Our involvement in research is presently in two areas: first, our close association with the Daniel E. Stuntz Memorial Foundation, which aids students in pursuit of advanced mycological degrees and supports amateur and professional mycological programs in the Pacific Northwest; secondly, members of our society participate in various university and Forest Service research projects. The following are programs which we have been involved in or are continuing presently.
Survey & Distribution of Boletes in Washington State
In past years, PSMS was involved in ongoing research project on the genus Boletus. The goals of the Bolete Study were primarily to :
- Determine the bolete flora and their distribution in the state of Washington.
- Develop an on-line key to aid in identification.
- Develop a database to inventory Boletus at the University of Washington Herbarium (WTU).
- Explore & disseminate further information on the culinary possibilities of boletes
For more information email Brandon Matheny, coordinator of the study.
MAB Mushroom Study
Six articles are based on a 3 year, interdisciplinary study looking at socio and biological aspects of chanterelle mushroom harvesting on the Olympic Peninsula in Washington State in the United States. They were promulgated in Ambio: The Journal of the Human Environment, Special Report No. 9, 1998, which is published by the Royal Swedish Academy of Sciences, Stockholm.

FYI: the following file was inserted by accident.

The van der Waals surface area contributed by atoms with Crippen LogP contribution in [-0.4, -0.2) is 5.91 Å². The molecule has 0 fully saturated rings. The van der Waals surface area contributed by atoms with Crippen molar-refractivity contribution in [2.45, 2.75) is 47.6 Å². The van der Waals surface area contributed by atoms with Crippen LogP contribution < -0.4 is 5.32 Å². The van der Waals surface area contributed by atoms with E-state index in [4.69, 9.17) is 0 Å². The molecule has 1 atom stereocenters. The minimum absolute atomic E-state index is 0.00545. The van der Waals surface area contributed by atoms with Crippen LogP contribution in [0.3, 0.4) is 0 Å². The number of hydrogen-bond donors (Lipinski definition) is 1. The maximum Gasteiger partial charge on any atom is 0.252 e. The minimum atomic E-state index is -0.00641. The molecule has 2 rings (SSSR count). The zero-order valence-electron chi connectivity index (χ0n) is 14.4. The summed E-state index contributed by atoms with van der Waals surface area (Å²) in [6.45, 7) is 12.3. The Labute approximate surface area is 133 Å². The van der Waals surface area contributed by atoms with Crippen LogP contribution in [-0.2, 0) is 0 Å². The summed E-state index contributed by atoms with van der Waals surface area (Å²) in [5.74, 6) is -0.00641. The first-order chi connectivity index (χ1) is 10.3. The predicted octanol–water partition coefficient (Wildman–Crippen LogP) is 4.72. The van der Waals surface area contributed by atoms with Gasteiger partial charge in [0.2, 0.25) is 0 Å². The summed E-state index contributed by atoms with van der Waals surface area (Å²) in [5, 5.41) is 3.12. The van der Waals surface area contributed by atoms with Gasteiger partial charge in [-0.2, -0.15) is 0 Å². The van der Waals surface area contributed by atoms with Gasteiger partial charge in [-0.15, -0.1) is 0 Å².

Barlow Pass Fungi Study
A preliminary report on fungi from Barlow Pass, Washington (Ammirati, J.F., et al. McIlvainea. 1994. 11(2): pp. 10-33). PSMS members performed the bulk of collecting over a period of two years on nearly a weekly basis. This study represents the most complete list of fungi available for silver fir/western hemlock forests. Additionally, the study revealed several new taxa (not recorded in the paper) and extended the geographical range for a large number of taxa.
The Morel Study
The Morel Study (1972-84) was a project to determine the extent of various morel species in Washington State. Dr. Alexander Smith of the University of Michigan concieved the idea while out on a visit and the project was taken up by numerous PSMS members including Joy Spurr, George Rafanelli and Carl Hermanson. Margaret Dilly chaired the group under the supervision of Dr. Stuntz, until his death.
During the 12 years, over 500 specimens of morels were collected, evaluated and dried. The study was never published; however the rough data was given to Nancy Smith Webber with the Oregon State University, while the dried specimens were deposited at the UW Herbarium. The essential conclusion was that there are 6 species of morels in Washington State: elata, esculenta, semilibera, deliciosa, crassipes.
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